Asian rivals at odds after U.S. choses Australia and Japan to service F-35s

The United States’ decision to let Australia and Japan service its F-35 Joint Strike Fighter in the Pacific region has put two old foes at odds again. South Korea said on Thursday it would not send its F-35 fleet to Japan for heavy airframe maintenance, but would likely fly the jets to Australia instead — about eight times further away than Japan and well beyond their operating range. The three nations, all key U.S. allies, are the only countries in the region to have ordered the F-35s. The $399 billion weapons program has already produced 120 jets, with the U.S. and foreign militaries gearing up to start operating the jets around the world in coming years. The F-35 program has been lauded as an example of the United States and its allies working together to bolster inter-operability, but has also brought the traditional rivalry between Tokyo and Seoul to the fore.

There will never be a case where our fighter jets will be taken to Japan for maintenance. South Korea has the right to decide where to conduct maintenance for its F-35 jets, and it will decide whenever the need arises.

An official at South Korea’s arms procurement agency, the Defense Acquisition Program Administration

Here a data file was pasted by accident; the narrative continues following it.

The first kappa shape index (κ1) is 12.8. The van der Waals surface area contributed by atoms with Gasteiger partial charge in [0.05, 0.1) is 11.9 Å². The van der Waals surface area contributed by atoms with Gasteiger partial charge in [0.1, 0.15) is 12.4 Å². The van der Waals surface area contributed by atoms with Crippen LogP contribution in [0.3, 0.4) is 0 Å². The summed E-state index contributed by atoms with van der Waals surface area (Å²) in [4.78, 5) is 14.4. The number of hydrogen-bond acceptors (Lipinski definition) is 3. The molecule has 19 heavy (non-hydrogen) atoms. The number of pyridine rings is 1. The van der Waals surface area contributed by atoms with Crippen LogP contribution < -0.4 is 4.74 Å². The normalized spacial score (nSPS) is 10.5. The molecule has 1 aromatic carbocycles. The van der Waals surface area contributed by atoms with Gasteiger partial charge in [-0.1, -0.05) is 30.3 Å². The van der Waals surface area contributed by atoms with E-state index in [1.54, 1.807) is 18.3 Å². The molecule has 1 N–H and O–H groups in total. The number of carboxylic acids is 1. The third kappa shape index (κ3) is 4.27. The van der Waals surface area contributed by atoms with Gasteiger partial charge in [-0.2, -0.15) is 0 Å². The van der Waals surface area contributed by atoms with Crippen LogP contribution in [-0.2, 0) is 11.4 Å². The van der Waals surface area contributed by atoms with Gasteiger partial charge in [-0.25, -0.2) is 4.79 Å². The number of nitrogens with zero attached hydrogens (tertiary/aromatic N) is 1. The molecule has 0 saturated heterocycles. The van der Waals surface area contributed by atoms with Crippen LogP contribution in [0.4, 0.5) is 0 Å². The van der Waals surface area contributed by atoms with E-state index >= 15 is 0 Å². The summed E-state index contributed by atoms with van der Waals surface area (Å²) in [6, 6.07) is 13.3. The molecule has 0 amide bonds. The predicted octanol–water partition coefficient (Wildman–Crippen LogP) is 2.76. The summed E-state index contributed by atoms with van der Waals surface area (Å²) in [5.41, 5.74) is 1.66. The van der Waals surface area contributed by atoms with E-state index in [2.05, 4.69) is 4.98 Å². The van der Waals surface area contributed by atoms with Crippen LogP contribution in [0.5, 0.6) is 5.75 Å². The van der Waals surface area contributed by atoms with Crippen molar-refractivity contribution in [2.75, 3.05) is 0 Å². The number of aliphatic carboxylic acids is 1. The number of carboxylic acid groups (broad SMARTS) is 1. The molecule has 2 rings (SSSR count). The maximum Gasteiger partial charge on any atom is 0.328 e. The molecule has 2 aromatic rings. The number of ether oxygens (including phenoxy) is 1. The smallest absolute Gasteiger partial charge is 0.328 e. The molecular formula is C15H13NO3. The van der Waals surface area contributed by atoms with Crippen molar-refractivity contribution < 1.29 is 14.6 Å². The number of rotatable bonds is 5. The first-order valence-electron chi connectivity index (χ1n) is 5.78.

The plan at the moment is for the 40 F-35s to be acquired by South Korea to be serviced in Australia, an Australian defence ministry source told Reuters on condition he wasn’t identified. South Korea will receive the first of the stealth planes in 2018. The three-star air force general who runs the F-35 program for the United States, Chris Bogdan, told reporters on Wednesday that Japan would handle heavy maintenance for the jets in the northern Pacific from early 2018, with Australia to handle maintenance in the southern Pacific. Such a deal would require a significant investment by Seoul, including specialized equipment used to test the jets’ stealth.

At the moment the regional hub in Japan will deal with the 42 Japanese F-35s, we will discuss with the Pentagon what others will be handled in Japan.

Katsuyuki Komatsu, the Deputy Director of the Aircraft Division at Japan’s Ministry of Defense